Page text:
For over 20 years the National Training Awards have highlighted and celebrated the vast amount of excellent training that goes on across the length and breadth of the UK. As such, we are uniquely placed and privileged to be able to accumulate, year-on-year, the most insightful and up-to-date knowledge about what works best in training and vocational learning.
Encouragingly, Further Education invariably plays a very important part, contributing to the success of the many training programmes that are run across the UK today. Colleges that have won a National Training Award in the past have been recognised either directly for developing their own people; or through collaboration with local employers that have achieved business or individual successes as a direct return on training investment.
If colleges are to continue to lead the way in supporting both employers and employees in vocational learning however, a keen and sustained interest in, and understanding of the intrinsic values, motivations and attitudes felt by UK employees will be key.
With this in mind, the National Training Awards, which are run by UK Skills on behalf of the Department for Business, Innovation and Skills (BIS), recently commissioned a research study, which sought to identify specifically how UK employees feel about their careers, their professional development, their employers and the job market in general.
The study, conducted with polling company YouGov, uncovered a number of important findings. Most significantly, vocational training and apprenticeship programme providers will be especially interested to hear that half (50%) of all workers said that that job-related skills and knowledge development training they have received from a past or present employer has been most beneficial in helping them perform well in their job. Whereas less than one-in-five (19%) valued Higher Education as most beneficial in helping them perform well.
Additionally, the research also highlighted that while more than three in four UK workers (76%) said that when looking for a new job the most appealing feature is a competitive salary, less than a third of people (32%) are motivated by money to perform well in their job. The biggest performance motivator, among nearly half (43%) of UK employees, is simply having a passion for the job or organisation where they work. Other key performance motivators identified were personal recognition and praise from management (28%) and an open and relaxed management style (27%).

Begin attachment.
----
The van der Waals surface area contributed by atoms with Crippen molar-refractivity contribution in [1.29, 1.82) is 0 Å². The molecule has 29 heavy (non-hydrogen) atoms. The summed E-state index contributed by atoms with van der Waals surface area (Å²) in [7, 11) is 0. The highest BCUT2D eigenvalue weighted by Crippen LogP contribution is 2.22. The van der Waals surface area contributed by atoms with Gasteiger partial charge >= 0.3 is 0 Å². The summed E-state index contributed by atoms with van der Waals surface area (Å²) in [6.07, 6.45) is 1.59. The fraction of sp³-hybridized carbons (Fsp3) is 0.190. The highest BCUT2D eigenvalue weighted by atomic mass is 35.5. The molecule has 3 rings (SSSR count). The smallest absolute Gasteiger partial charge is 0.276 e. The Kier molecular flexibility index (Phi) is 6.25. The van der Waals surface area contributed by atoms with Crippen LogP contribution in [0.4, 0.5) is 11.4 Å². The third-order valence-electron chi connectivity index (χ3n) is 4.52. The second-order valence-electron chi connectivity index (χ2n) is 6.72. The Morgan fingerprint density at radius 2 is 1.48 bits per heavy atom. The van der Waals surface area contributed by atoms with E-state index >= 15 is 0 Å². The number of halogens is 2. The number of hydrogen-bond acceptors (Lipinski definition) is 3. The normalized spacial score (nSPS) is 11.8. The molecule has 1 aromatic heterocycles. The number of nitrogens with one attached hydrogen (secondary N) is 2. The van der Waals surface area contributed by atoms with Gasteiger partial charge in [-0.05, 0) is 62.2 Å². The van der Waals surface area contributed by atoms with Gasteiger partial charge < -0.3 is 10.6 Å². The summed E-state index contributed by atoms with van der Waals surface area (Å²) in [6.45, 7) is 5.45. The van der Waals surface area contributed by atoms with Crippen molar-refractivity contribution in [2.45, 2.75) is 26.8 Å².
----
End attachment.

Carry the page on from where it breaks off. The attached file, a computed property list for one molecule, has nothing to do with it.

Interestingly seven in ten workers also said that an employer's commitment to staff training and learning is important in helping them feel valued and 69% said it is important in making them want to work hard. Rather worryingly then comes the statistic that more than one in five (22%) think that training and development programmes in their job have worsened as a result of the economic downturn and only 50% think their employer is committed to developing their skills.
So, what positive learning can we take from all this valuable insight?
We may well have proven beyond reasonable doubt that money really does make the world, and the job market go round (perhaps a little too swiftly at times) but what else can we take from our findings?
Our results really do tell a serious and compelling story to all businesses, organisations and individuals; particularly about how organisational aspects relating to work can impact employee attitudes and motivations. Ultimately we are all driven by a whole host of factors besides money; with management styles and the provision of training and development opportunities proving to be even more important in keeping us motivated, productive and happy at work.
Furthermore, as past winners of the National Training Awards stand testament; there are still plenty of businesses and organisations across the UK, not least in the Further Education field, already committed and continuing to invest in these areas - and achieving success as a direct result!
Anyone who feels that they deserve recognition can still enter this year's National Training Awards up until the closing date on Friday 23 April.
Simon Bartley is chief executive of UK Skills, which champions learning through competitions and awards
Read other FE News articles by Simon Bartley: